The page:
Finding Fun on Penang National Park's Hiking Trails

Exploring Malaysia's Newest National Park - Taman Negara Pulau Pinang

Canopy Walk, Penang National Park, Malaysia
Courtesy of Malaysia Tourism

Far quieter than Taman Negara in Peninsular Malaysia, the Penang National Park is Malaysia's smallest and youngest national park. Known locally as Taman Negara Pulau Pinang, the Penang National Park occupies around ten square miles in the northwest corner of Penang Island.

Eight of the best beaches in Penang are hidden away inside the Penang National Park. Nesting sea turtles, a meromictic lake with both saltwater and freshwater, undeveloped beaches, and mangroves await anyone willing to tackle the trails in the national park.

First Stop: the Penang National Park Interpretation Center

The Penang National Park is one of the easiest parks to reach by public transportation. From George Town, you can take the Rapid Penang Bus 101 to Teluk Bahang to the west. The park entrance is only a short walk away from the bus stop.

Once you get in (entrance is free), make the high-budget interpretation center at the entrance of the national park your first stop before going for a hike.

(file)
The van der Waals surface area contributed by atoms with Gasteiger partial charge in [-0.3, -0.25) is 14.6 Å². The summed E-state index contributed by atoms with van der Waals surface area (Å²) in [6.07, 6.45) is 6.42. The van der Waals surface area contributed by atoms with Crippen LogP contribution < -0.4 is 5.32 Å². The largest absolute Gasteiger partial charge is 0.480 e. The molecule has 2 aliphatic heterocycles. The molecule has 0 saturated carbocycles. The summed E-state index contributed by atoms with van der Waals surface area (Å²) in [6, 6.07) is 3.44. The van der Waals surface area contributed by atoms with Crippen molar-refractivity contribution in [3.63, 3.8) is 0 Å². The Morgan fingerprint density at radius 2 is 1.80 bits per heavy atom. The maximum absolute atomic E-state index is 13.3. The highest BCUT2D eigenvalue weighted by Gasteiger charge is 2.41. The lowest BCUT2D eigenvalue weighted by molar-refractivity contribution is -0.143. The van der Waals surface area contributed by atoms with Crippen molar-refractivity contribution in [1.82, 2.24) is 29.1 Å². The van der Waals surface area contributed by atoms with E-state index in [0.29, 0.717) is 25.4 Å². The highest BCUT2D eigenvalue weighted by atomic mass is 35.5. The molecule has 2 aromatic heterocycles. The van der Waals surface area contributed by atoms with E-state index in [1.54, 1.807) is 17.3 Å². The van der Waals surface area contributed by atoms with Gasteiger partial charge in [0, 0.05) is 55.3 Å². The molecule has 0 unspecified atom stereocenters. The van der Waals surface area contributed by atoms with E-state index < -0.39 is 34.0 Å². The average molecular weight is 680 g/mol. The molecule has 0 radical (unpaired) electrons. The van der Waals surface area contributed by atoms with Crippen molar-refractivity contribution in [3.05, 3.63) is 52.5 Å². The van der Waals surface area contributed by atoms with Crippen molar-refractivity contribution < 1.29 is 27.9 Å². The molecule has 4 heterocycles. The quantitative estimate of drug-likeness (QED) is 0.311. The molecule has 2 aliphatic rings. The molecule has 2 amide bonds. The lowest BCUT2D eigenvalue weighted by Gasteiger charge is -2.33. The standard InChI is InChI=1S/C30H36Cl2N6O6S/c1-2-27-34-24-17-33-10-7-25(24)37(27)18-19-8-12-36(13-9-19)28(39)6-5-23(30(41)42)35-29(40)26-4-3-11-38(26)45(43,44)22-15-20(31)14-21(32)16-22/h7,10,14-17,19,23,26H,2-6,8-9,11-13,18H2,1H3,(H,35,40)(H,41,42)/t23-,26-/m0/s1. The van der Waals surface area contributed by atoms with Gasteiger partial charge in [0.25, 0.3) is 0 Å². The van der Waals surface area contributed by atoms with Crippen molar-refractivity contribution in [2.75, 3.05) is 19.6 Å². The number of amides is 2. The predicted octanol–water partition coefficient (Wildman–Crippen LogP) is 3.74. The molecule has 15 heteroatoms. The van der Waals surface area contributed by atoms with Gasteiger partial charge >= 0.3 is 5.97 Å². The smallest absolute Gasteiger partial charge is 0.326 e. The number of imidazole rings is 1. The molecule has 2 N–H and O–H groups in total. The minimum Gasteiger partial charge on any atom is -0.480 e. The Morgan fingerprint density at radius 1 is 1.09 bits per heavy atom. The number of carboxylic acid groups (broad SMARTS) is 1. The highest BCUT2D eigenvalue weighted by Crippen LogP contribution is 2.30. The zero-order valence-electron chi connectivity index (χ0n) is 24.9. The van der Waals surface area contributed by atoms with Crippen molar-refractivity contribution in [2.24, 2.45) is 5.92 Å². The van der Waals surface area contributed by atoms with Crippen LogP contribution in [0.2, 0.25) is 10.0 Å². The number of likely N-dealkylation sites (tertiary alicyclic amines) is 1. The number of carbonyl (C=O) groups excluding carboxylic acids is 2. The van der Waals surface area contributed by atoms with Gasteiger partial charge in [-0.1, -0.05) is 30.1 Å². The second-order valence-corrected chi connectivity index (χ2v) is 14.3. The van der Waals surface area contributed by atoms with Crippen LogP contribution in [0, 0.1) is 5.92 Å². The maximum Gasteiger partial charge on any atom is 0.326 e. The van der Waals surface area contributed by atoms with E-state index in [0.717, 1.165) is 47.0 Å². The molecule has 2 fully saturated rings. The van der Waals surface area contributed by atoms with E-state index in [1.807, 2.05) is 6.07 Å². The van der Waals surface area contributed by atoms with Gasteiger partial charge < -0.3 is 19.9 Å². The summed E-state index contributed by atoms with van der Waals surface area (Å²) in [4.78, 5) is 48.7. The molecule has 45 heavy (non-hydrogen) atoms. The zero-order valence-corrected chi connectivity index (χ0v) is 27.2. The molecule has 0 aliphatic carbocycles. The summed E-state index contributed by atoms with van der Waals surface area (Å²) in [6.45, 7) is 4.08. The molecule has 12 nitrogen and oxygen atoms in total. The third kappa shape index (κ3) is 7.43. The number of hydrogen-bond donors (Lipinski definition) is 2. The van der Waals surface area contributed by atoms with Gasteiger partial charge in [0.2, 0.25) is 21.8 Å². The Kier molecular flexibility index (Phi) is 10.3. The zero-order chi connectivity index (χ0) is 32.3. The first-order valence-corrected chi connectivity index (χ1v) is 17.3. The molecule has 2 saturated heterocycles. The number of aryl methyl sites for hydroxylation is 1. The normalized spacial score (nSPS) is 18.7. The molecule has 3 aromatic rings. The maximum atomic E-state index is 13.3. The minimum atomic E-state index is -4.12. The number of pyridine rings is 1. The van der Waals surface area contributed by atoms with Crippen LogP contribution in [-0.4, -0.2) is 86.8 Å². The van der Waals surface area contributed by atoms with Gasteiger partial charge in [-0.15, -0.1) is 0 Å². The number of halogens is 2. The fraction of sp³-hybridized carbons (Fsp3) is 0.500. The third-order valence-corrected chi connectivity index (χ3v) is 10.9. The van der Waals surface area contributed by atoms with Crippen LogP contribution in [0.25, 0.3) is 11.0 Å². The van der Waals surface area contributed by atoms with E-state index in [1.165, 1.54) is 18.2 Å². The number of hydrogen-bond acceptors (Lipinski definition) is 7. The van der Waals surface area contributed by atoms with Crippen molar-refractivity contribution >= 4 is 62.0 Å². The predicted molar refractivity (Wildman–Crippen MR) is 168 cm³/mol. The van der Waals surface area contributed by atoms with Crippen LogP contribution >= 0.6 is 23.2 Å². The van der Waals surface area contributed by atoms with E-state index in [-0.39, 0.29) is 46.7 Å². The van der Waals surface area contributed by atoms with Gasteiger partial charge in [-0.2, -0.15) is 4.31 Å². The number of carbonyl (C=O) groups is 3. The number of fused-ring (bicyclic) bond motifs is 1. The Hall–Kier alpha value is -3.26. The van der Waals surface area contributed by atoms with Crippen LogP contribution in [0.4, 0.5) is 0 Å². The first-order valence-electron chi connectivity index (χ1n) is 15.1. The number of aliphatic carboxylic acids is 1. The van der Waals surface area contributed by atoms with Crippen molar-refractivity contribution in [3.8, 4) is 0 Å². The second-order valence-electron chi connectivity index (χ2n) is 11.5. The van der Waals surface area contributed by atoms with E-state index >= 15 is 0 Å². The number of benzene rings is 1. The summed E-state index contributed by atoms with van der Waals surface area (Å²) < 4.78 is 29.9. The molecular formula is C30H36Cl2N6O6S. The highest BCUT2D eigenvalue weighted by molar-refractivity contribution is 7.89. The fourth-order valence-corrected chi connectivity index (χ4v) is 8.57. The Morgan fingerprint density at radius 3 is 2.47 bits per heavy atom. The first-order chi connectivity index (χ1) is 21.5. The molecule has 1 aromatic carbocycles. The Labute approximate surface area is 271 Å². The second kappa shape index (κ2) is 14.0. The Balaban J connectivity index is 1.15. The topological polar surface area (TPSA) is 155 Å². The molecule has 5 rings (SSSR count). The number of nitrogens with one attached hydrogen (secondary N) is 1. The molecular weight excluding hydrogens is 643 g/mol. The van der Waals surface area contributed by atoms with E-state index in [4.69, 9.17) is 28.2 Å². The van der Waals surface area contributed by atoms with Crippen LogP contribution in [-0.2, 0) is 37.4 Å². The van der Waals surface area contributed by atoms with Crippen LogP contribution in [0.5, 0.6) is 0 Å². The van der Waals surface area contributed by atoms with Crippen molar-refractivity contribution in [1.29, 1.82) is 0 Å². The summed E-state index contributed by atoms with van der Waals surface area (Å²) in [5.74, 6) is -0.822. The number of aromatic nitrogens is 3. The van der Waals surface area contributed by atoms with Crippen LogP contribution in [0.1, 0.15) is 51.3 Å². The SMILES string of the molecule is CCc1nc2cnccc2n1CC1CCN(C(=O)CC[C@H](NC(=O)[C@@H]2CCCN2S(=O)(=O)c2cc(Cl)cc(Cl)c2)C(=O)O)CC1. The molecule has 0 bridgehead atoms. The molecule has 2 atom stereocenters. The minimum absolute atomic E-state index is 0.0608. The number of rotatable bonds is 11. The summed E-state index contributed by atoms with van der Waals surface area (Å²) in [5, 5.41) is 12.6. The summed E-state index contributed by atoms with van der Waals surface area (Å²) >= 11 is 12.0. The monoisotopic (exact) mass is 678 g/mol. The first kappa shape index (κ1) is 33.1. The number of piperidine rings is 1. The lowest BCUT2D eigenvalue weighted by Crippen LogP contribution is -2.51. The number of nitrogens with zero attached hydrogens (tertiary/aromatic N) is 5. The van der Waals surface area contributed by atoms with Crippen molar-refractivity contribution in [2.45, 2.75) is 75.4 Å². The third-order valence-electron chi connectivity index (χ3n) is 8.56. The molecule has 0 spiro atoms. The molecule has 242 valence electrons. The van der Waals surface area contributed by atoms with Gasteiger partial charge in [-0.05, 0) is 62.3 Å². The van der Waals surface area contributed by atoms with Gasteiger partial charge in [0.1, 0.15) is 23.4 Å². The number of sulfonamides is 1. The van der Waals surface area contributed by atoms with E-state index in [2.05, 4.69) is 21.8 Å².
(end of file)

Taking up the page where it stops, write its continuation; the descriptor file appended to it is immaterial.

The lavish facilities are brand new; the interactive and education displays have barely been touched by visitors. Binoculars and a spotting scope allow you to watch real life in the fishing village from a high vantage point.

The Interpretation Center is open daily from 9 a.m. to 4 p.m.

Hiking in the Penang National Park

The three trails in the Penang National Park are steep yet well-maintained - the park facilities still feel new. A canopy walkway offers a glimpse of life in the trees and serves as a shortcut between the two main trails. Both main trails have enough leg-burning stairs to make even fit hikers sweat.

All visitors are required to register at the information window before entering the Penang National Park. If you intend to use the canopy walkway trail, you must purchase a ticket at the window or you will be turned away!

The information counter is open daily from 7:30 a.m. to 6 p.m. Unless camping, hikers are expected to sign out before 6 p.m. Entrance into the national park is free.

Entrance to Penang National Park
 Image courtesy of Malaysia Tourism

Penang National Park Trails

Only 500 meters from the park entrance, you will be faced with a decision. Turn left to visit Pantai Kerachut - a beautiful beach where the sea turtles nest - or turn right to see Monkey Beach and Malaysia's second oldest lighthouse. It is possible to see the entire Penang National Park in one day with an early start and lots of energy!

  • Monkey Beach: this stretch of beach is very appropriately named; macaque monkeys patrol the beach and roam the trails. Hiking to Monkey Beach takes a solid one hour and 15 minutes. Many other tourists reach this part of the park by ferry from the Teluk Bahang Jetty or from the resorts at Batu Ferringghi; despite its distance from civilization, Monkey Beach can get pretty crowded during tourist high season!